35-150 billion fish are raised in captivity to be released into the wild every year


  • Fish stocking is the practice of raising fish in hatcheries and releasing them into rivers, lakes, or the ocean.

  • 35-150 billion finfish are stocked every year.

  • Fish are stocked to:

    • increase the catch in commercial fisheries (probably tens of billions of stocked fish annually),

    • increase the catch in recreational/sport fisheries (billions of stocked fish annually),

    • restore a population of threatened or endangered species (the number of stocked fish seems to be lower)

  • Fish can be stocked when they are anywhere between the egg stage and multiple years old. The mean time spent in hatcheries/farms seems to be somewhere between 6 days and 4 months. Fish stocked to enhance recreational fisheries tend to be released when they are older than those stocked to enhance commercial fisheries.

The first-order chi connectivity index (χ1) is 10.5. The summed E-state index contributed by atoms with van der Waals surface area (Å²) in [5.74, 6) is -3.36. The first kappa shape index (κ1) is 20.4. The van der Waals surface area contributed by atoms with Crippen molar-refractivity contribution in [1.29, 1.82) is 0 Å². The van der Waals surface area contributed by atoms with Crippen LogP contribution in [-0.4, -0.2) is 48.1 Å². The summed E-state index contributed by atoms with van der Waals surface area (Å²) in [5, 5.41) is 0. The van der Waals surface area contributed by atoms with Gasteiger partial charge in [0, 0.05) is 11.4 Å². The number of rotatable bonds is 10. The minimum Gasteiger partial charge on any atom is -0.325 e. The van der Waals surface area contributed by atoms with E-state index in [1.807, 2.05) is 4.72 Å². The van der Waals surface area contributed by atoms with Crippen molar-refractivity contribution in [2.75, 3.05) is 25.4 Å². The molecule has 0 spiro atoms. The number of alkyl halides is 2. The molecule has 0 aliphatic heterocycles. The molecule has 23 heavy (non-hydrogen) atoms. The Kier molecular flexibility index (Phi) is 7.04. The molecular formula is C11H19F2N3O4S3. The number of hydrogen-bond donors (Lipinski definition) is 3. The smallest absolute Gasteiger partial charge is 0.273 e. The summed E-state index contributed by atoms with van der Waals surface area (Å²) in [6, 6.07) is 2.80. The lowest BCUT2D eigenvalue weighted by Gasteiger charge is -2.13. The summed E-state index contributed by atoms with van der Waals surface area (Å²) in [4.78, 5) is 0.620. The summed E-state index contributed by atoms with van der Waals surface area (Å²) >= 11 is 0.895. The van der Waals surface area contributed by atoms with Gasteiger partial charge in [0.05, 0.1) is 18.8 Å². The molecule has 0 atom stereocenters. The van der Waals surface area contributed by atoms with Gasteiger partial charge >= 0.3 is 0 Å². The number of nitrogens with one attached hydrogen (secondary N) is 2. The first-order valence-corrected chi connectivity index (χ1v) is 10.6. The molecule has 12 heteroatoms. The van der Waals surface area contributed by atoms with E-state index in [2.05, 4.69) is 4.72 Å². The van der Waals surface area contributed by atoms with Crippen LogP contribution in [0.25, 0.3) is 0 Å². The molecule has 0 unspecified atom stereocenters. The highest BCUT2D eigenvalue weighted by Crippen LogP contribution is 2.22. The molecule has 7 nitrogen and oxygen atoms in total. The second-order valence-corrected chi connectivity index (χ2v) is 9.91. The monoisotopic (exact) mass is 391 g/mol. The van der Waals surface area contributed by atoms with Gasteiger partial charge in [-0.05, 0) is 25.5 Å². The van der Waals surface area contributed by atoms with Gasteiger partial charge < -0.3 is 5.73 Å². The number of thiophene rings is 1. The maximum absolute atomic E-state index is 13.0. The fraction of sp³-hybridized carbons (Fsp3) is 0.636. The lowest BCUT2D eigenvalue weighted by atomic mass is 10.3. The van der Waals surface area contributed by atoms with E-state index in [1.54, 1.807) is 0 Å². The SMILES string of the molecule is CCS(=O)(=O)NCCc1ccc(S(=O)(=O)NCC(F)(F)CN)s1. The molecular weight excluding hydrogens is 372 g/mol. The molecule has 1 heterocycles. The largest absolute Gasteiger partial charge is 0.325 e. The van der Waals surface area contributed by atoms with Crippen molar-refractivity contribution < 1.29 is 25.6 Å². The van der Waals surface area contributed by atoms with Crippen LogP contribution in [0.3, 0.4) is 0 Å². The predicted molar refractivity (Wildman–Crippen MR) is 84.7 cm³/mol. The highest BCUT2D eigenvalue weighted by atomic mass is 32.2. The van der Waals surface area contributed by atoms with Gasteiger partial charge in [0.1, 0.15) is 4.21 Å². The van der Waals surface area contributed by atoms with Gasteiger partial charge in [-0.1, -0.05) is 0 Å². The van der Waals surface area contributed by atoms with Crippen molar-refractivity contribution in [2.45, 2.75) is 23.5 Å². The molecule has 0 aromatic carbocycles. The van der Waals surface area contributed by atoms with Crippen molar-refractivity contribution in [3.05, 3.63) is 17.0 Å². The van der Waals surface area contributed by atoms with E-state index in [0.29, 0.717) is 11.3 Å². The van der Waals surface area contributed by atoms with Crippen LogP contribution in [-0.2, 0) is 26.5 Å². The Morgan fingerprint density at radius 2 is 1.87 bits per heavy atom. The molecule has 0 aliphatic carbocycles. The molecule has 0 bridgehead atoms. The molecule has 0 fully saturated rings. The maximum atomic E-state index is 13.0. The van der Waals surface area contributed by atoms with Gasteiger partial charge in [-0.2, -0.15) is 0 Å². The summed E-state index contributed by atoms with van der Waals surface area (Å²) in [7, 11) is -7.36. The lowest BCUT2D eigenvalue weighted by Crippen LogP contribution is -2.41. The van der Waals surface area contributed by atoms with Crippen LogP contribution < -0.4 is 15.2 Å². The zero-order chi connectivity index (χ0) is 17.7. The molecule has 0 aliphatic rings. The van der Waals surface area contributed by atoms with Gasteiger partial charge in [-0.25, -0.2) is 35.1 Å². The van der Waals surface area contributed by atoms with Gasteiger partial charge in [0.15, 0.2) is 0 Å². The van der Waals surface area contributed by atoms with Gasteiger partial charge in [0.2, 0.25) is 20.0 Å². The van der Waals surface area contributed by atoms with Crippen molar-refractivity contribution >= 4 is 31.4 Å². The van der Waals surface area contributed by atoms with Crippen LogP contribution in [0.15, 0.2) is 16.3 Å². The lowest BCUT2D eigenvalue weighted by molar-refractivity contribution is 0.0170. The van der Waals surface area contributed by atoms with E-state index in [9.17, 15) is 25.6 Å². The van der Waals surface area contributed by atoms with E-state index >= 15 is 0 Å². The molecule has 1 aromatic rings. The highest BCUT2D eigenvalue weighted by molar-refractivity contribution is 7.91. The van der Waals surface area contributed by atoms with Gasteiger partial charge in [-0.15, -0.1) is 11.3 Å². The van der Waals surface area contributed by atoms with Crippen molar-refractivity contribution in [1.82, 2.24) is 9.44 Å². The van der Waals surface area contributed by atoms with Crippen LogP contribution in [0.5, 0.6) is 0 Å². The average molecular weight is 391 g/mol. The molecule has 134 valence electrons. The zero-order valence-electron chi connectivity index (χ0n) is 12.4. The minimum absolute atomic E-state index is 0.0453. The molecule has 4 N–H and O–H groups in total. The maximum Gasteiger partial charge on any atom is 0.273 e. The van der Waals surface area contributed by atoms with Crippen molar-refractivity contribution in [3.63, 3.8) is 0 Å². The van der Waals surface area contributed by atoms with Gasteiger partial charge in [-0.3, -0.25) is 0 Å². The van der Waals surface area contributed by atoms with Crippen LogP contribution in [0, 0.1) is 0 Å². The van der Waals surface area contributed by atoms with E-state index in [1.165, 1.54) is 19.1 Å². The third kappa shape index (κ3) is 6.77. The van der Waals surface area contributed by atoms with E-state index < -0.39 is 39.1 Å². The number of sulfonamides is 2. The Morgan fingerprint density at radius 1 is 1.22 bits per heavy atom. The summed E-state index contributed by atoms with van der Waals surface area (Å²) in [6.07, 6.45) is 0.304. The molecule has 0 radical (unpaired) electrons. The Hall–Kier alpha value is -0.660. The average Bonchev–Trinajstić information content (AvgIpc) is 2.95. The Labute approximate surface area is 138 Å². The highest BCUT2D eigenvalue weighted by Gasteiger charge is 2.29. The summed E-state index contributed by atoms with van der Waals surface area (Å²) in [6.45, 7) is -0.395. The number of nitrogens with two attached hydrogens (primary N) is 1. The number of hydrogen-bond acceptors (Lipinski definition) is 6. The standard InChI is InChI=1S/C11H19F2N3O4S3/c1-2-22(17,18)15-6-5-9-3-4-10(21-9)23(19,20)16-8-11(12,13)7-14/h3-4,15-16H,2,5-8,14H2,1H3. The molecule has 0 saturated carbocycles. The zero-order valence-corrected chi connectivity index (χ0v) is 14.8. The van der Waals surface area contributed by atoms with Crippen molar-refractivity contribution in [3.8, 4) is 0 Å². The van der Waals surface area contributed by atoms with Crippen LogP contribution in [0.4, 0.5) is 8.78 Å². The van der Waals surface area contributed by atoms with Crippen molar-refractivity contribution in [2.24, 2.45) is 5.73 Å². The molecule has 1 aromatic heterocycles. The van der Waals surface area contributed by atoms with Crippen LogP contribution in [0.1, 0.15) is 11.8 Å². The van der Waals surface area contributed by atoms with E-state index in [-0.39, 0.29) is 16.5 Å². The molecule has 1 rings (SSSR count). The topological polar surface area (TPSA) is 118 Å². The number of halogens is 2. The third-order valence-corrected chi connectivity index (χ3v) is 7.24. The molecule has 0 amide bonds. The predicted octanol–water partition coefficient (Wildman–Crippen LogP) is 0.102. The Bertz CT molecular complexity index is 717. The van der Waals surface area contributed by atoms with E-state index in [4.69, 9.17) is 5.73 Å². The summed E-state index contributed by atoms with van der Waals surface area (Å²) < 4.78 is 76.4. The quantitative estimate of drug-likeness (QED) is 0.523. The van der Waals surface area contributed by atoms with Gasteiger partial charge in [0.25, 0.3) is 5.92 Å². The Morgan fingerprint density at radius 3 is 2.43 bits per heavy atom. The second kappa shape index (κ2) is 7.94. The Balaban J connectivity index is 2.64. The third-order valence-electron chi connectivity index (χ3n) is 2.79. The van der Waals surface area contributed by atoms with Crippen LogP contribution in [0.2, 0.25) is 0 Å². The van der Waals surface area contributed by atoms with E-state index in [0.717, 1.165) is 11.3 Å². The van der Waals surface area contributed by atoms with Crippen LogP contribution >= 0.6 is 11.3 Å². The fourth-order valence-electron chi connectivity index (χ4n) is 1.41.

• Usually, fish are stocked to maximize economic outputs so we shouldn’t expect fish welfare to be given sufficient consideration. It’s unclear how much hatcheries are incentivized to breed healthy and unstressed fish that would have higher survivorship after the release. Bigger fish may also starve and suffer after their release due to their lack of survival skills.

  • I was unable to find any animal advocacy organization that is working on reducing the suffering caused by fish stocking. I found very few articles that talk about fish stocking from an animal welfare perspective.

  • Possible interventions include lobbying to decrease the number of fish stocked for recreational fishers and requiring better conditions in hatcheries. I am very uncertain if such interventions would be cost-effective compared to ACE’s recommended charities.